Sooo… you’re 18 and you’ve just started uni. These are pretty exciting times and actually the beginning of exactly what you’ve been wishing and waiting for for the past few years – they call it “adulting” – it’ll come in a few more years but this is without a doubt the first stepping stone. You’ve still got a lot to learn – cooking is one of them (that Sainsbury’s pre-cooked chicken is about to become your best friend, but so is regular Burger King and also Nando’s, yeah – that “exercising” you did before your trip to Turkey? The results are about to be reversed and then some. But not to worry, you haven’t got your mindset in the right place just yet to learn a lifestyle change is the best option… it’ll come). Cooking (and using a washing machine in the right way) are just the trivial things – you’re actually going to learn more this year than you ever could have anticipated. Hope you’re ready for one heck of a rollercoaster.
I know all you want to do is have fun. What did you and one of your friends call it? You want to “YOLO” your way through first year. Actually, this is not a bad mindset. There’s not many situations like the “first year of university” that you get in life – absolute freedom for the first time with very little responsibilities – so by having fun now you’re not going to yearn for it when everyone starts to buckle down in second/third year and, over the years, your “sensible” clock just ticks up and up (but not so much that you lose yourself 😉 ). Be careful about how “YOLO” you’re going to be. Try to surround yourself with people you trust and most importantly respect, because those are the ones that are going to look out for you (not the ones that all disperse at the end of a night and nobody even knows how eachother got home, nope).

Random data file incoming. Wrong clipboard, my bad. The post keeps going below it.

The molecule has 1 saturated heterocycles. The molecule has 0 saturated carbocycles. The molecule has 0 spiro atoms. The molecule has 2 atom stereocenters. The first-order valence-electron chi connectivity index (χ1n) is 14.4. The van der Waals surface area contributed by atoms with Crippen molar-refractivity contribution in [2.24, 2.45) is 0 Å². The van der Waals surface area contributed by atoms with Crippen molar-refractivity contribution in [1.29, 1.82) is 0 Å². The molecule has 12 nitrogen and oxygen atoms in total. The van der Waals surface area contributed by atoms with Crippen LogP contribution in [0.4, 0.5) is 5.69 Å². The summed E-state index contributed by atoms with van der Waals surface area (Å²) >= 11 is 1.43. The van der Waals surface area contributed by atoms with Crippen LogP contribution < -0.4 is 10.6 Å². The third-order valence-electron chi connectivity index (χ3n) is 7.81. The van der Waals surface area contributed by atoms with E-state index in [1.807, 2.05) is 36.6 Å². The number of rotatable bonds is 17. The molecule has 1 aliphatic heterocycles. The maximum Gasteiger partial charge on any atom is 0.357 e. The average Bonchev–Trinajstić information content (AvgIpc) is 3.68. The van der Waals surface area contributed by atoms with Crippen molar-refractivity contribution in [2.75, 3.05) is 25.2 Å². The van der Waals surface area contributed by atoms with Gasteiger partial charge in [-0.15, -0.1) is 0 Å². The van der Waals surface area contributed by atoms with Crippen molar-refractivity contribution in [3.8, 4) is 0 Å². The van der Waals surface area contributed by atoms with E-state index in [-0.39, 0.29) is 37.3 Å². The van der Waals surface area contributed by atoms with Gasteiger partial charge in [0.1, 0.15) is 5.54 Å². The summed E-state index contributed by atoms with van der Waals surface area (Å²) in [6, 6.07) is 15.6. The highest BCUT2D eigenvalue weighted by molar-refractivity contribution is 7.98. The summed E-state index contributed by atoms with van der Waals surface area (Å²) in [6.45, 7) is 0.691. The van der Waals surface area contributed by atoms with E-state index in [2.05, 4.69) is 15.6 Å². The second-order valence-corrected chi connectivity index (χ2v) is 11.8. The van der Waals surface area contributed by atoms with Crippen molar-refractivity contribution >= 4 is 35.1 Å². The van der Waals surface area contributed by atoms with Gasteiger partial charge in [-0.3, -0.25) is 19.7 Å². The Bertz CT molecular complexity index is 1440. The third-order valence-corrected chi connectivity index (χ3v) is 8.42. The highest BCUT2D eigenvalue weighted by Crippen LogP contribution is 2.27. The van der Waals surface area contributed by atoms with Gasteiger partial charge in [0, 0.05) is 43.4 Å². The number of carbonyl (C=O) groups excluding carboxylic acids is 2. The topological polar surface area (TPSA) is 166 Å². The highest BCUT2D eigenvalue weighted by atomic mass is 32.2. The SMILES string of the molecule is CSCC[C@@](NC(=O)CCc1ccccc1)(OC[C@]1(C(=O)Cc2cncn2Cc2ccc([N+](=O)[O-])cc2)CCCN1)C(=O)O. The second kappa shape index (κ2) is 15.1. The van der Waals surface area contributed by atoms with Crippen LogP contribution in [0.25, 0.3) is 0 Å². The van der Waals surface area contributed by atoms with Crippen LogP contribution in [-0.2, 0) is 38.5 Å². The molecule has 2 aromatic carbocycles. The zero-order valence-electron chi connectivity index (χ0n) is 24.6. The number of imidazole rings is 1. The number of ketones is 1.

School – you actually manage to pull this out of the bag this year, despite the fact that all your homeworks were copied and your studying was super last minute. But just beware, when you do buckle down you’re going to have to put in the shifts. On the plus side, you’ll have a “study buddy” to do this with. More of the study issues come in your second year when you realise (in hindsight only) that your technique for studying is actually sort of whack – it’s fine, you get your 2:1, but the reach for that 1st required a bit more fine tuning in this year you’re in now. It’s up to you really but it will require some sacrifices.
I know you’ve been hearing whispers about “internships” and “Spring weeks”, and thinking about this sort of stuff is the last thing you want to do. Let’s be honest – you came here thinking about turning up, now you’re telling me you have to write applications? Ugh. That said, the key is to focus on yourself and to block out the whispers. Enlist the help of those you trust, you big brother and Rare recruitment will be two major keys in getting some crisp applications together. It requires a bit of hard work – but you’ll end up somewhere pretty well respected and prestigious if you want to, if you put your mind to it. Actually, you end up doing your Spring week at the very first place you apply to. Maybe you should sit down and explore what else is out there, trying out different industries may be a good thing when it comes to making your final choice about what you actually want to do (versus “damn, I got a role, tenk god! the search is over”). Regardless, I’m of the belief that the door never truly closes on anyone.